The Aspects of My Illness You Don't See
It can be so easy to judge people based on what they allow you to see. So many people have a public face or persona but behind closed doors, things can be very different. This can be true even more so if you have a chronic illness.
I’ll greet you at work with a cheery “good morning,” but what you don’t see is the effort it took to get there…waking up multiple times during the night because pain decides it was a good time to play, hearing the alarm go off and lying there wondering how I’m going to make it through another day.
You don’t see me trying to follow an anti-inflammatory diet in the hopes of some relief.
You don’t see me needing to sit down for a rest after my shower before I can put my makeup on and attempt to hide my butterfly rash.
When I’m at work, being polite and helpful to customers and coworkers, you don’t see how hard I’m trying to hold it together because the pain just won’t leave me alone. And then someone asks, “How are you today?”
“Fine thanks,” is my standard reply, because if I told them how I really felt I would be sent home and I really need my job.
When I’m at work and I finally give in and take a seat while everyone else continues to stay on their feet, you don’t see all the painkillers I’ve already taken to have managed to last this long on my feet or how much I internally beat myself up about needing to sit down.
When I finally finish work and get into my car, you don’t see me finally let the tears escape.
When I get home you don’t see me collapse into my husband’s embrace and sob into his shoulder that I don’t think I can do this anymore.
You don’t see how bad I feel inside that I can’t be one of these amazing, energetic Mums when I get home from work because holding up the facade has left me completely drained and praying for bedtime. This is what breaks my heart the most.
You don’t see me resting for the entire weekend just so I can make it through another week at work.
You don’t see me forking out for a robotic vacuum cleaner just so it’s one less chore I have to force my body to do.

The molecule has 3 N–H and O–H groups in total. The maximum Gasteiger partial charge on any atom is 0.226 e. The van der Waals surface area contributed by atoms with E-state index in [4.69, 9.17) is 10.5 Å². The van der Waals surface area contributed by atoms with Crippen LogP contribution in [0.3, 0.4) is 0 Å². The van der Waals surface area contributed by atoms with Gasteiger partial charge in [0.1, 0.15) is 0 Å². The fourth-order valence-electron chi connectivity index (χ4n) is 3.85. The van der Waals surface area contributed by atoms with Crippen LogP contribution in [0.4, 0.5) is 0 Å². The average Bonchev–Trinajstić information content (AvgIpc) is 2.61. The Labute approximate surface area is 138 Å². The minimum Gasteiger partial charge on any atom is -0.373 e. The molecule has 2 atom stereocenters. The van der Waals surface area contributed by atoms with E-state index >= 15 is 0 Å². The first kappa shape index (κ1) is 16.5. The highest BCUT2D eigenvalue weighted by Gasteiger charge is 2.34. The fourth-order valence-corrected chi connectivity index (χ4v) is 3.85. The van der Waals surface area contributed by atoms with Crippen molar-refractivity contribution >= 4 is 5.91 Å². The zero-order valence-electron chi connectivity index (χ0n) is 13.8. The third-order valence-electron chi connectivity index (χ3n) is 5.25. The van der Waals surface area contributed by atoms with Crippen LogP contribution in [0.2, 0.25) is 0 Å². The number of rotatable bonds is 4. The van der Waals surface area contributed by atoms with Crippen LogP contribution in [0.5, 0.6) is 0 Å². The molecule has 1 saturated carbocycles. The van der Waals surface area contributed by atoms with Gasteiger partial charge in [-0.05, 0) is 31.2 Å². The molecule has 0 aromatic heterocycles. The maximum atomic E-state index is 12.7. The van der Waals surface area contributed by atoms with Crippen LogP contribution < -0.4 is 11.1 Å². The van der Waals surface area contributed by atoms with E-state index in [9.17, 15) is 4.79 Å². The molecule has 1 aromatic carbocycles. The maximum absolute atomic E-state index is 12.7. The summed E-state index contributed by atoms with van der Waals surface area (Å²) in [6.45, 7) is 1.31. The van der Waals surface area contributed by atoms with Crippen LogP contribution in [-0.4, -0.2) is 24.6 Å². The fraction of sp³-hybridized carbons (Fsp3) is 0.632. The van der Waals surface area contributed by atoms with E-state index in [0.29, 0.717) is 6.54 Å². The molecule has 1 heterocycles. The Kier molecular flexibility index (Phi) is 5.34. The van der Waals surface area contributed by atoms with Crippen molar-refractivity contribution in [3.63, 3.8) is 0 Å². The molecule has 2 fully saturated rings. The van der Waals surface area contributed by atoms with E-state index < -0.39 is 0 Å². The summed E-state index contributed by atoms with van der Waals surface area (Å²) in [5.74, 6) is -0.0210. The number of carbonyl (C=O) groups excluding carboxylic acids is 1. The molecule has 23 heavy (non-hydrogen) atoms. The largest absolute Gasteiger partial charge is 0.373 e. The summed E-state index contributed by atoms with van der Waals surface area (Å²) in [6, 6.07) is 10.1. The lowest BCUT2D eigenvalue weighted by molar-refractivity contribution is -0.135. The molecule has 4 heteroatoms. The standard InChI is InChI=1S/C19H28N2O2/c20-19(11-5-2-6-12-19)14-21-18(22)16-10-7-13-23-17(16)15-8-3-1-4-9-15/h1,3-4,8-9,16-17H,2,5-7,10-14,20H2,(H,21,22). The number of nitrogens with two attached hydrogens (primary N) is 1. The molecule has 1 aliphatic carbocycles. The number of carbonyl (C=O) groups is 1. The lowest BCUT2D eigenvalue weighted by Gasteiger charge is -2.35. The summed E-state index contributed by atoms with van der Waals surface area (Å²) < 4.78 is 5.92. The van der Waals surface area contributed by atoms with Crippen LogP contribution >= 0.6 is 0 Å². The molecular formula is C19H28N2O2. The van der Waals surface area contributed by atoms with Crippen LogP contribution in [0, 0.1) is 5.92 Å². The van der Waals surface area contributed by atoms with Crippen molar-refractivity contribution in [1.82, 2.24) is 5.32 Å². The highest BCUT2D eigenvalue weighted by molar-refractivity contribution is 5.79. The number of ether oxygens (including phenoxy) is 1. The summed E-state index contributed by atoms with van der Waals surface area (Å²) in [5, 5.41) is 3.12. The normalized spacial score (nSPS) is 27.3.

When I plan a holiday – because everyone needs something to look forward to – you don’t see me making sure I have all the correct doctor’s letters so I can travel with my medications, or the discussions I’ve had with me doctor to ensure I stay well while I’m traveling.
You don’t see me making sure I get enough rest in the lead up to my holiday.
When I post a happy photo of us in the plane about to take off, what you don’t see is how I’ve just finished wiping down everything I touch around my seat with disinfectant wipes because planes are germ-ridden places and I don’t want to risk catching anything while I’m on immunosuppressants.
When I post photos of my many adventures, you don’t see me taking repeated rests along the way, or me going back to my accommodation in the afternoon for a rest, or after going out for dinner, you don’t see me being back at my accommodation to be in bed asleep again by 8:30 p.m. because that’s what my body needs.
You don’t see me ensuring I stay out of the sun, seeking shade constantly, wearing SPF clothing and sunscreen, hat and sunglasses. You don’t see that I book destinations for the wet season so I won’t have to worry about the sun so much while I’m sightseeing.
You don’t see what the medications I need to take are doing to my body, from making my hair fall out, to gastric issues, to my eyesight being in danger, to bone loss. These are just a few of the side effects that can and do happen on a regular basis.
Just remember: the next time you look at someone, there’s a good chance there’s a lot you don’t see.
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Thinkstock photo via Victor_Tongdee.